Well, that was fast.
As if iRobot's (IRBT) strong first quarter results weren't enough, shares of the robot maker rose more than 3% yesterday and touched a new 52-week high after the company announced the first official adopters of its RP-VITA medical telepresence robots.
Just two weeks ago, I noted that things seemed to be moving along nicely for RP-VITA. After all, management had recently told investors as many as a dozen of the automatons had already found their way into hospitals around the continent -- though at the time it looked like they were simply putting the robot through its paces.
As a result, I had warned investors to be careful not to expect much of an impact from a revenue standpoint, especially considering that the company also only just started shipping the bots to partner InTouch Health last quarter to be outfitted with InTouch's specialized medical equipment.
In addition, unlike incredibly expensive medical robots from the likes of MAKO Surgical (MAKO.DL) and Intuitive Surgical (ISRG -2.61%) -- the costs for which can easily run into the seven-figure range -- iRobot's RP-VITA was to be available through a leasing model for a very reasonable $4,000 to $6,000 per month.
The early adopters
Based on today's news, however, it's safe to say that medical professionals seem to think RP-VITA is well worth the price.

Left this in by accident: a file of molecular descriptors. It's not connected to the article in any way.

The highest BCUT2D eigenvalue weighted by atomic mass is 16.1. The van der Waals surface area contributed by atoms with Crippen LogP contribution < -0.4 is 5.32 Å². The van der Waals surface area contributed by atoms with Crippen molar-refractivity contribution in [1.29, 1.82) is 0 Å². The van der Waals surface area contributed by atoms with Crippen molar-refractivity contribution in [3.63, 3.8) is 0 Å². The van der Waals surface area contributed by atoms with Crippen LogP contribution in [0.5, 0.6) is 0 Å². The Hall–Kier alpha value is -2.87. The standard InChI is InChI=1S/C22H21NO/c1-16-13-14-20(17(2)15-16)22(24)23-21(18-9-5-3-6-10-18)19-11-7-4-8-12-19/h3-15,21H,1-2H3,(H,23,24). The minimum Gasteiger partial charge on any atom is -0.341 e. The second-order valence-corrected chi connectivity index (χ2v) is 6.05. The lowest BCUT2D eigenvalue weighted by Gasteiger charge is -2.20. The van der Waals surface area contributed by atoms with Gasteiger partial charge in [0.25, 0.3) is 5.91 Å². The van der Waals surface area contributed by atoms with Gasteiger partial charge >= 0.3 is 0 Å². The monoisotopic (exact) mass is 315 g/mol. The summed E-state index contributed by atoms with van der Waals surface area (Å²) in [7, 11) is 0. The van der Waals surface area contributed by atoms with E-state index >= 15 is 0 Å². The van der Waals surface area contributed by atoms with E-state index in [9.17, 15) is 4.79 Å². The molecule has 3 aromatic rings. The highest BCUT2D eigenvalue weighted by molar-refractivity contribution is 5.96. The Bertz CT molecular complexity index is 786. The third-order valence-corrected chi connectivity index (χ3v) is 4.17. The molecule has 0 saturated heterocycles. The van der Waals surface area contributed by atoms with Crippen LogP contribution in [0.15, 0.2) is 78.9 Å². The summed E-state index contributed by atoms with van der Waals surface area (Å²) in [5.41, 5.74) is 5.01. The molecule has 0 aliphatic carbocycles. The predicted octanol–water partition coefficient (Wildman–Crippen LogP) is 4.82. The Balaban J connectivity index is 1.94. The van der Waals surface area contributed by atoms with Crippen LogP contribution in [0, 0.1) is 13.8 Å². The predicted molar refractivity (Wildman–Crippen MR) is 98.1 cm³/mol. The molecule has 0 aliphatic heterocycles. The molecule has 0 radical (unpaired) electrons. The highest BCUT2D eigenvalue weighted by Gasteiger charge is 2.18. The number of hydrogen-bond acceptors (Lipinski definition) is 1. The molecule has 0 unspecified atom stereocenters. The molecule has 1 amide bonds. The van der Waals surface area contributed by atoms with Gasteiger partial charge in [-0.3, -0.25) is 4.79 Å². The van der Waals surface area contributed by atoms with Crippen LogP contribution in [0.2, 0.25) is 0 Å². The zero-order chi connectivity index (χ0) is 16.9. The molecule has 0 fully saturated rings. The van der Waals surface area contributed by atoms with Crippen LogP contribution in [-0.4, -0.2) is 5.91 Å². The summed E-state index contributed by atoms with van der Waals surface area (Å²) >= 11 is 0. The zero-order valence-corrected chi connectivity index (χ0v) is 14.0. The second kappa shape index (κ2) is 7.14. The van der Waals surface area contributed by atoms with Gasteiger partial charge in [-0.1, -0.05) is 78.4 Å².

All told, seven major hospitals are now incorporating RP-VITA into their day-to-day operations, including Dignity Health in Sacramento, Calif.; Hoag Memorial Hospital Presbyterian in Orange County; Providence Saint Joseph Medical Center in Burbank, Calif.; Ronald Reagan UCLA Medical Center in Los Angeles; Ohio State Wexner Medical Center in Columbus; St. Mary's Medical Center in Huntington, W. Va.; and Instituto de Salud del Estado de Mexico in Toluca, Mexico.
Each is using one or more of RP-VITA's available clinical services, which offer specialized solutions to remotely handle cases including stroke, intensive care, psychiatry, newborn care, and pediatrics. What's more, RP-VITA offers physicians the ability to send a robot to a patient's bedside from anywhere in the world through a simple iPad interface, causing "virtually no disruption to the existing procedures of hospital staff" thanks to the robot's ability to avoid people and obstacles as it autonomously navigates through busy hospital environments.
Assuming the previous cost estimates for a monthly lease are accurate, these first seven hospitals will add just over half a million dollars per year to the coffers of iRobot and InTouch Health. Of course, that's a tiny fraction of the approximately $490 million in sales iRobot expects in 2013. Still, they've got to start somewhere, right?
Long-term investors should also remember that RP-VITA is only the first system built on iRobot's Ava robotics platform, and the company is looking forward to finding new applications for the promising technology after hospitals prove its worth.
All things considered, this a great start for the platform and one of the many reasons I'll be hanging tight to my shares of iRobot for the foreseeable future.